As the Ebola epidemic exploded in West Africa, a few cases spread to other continents, leading to panic, quarantines, and travel restrictions.
Some contracted the disease in Africa and then received treatment elsewhere, which led to others (all healthcare workers) contracting the disease outside of Africa.
But all of these Ebola cases originated in Guinea, Liberia, and Sierra Leone — the three countries in West Africa that have been hit hardest by the deadly virus.
Here’s a breakdown of all the Ebola cases treated outside of Africa:
Not all of these patients are named, as some of their identities have been protected.
Thomas Eric Duncan was the first person to be diagnosed with Ebola in the US. He contracted the disease in Liberia and then traveled to the US before he started showing symptoms. He later died in a Dallas hospital.
Nurses Nina Pham and Amber Vinson, who both treated Duncan, contracted Ebola from him.
Doctor Craig Spencer is the most recent person to be diagnosed with Ebola in the US. He contracted the disease in Africa while working with Doctors Without Borders, then started exhibiting symptoms once he returned to the US. He’s being treated at Bellevue Hospital in New York City.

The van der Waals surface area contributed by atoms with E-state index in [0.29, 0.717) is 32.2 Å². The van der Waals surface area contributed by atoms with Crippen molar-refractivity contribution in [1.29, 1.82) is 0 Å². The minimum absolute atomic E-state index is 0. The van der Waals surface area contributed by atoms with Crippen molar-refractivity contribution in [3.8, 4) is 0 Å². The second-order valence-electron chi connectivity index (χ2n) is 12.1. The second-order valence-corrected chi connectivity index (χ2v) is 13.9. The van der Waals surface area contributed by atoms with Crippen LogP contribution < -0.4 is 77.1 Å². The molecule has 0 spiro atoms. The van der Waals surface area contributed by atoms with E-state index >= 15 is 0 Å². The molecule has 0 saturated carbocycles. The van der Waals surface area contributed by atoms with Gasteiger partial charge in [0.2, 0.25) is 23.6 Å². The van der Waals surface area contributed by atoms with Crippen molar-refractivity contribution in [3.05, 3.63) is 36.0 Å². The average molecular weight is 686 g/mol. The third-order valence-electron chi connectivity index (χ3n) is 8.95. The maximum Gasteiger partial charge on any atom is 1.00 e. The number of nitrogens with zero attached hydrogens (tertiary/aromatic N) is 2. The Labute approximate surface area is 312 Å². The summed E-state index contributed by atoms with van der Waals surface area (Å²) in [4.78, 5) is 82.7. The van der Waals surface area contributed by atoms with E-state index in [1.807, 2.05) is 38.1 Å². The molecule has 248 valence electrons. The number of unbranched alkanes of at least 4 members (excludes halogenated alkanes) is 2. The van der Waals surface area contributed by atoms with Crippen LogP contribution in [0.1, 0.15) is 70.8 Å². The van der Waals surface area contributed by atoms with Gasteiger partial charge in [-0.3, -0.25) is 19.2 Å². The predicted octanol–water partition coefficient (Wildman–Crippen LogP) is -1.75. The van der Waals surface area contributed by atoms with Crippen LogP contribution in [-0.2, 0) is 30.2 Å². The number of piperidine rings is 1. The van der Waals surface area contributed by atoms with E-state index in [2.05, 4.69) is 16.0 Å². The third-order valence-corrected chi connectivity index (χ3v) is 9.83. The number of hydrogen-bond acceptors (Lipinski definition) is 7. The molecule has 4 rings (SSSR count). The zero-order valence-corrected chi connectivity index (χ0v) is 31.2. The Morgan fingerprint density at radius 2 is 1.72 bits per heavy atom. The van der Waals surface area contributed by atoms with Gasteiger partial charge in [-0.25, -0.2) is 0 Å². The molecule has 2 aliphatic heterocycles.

The other people who have been treated for Ebola in the US were medically evacuated after showing symptoms of the disease while still in Africa.
Countries outside of Africa have little to worry about comparatively, however.
More than 4,000 people have died in this year’s Ebola outbreak in Africa. More than 8,000 have the virus. The three countries where Ebola has gotten out of control don’t have the healthcare infrastructure to properly contain the disease, and there’s little sign of it being eradicated anytime soon.
Ebola often begins with flu-like symptoms and a fever and can progress to internal and external bleeding and organ failure.
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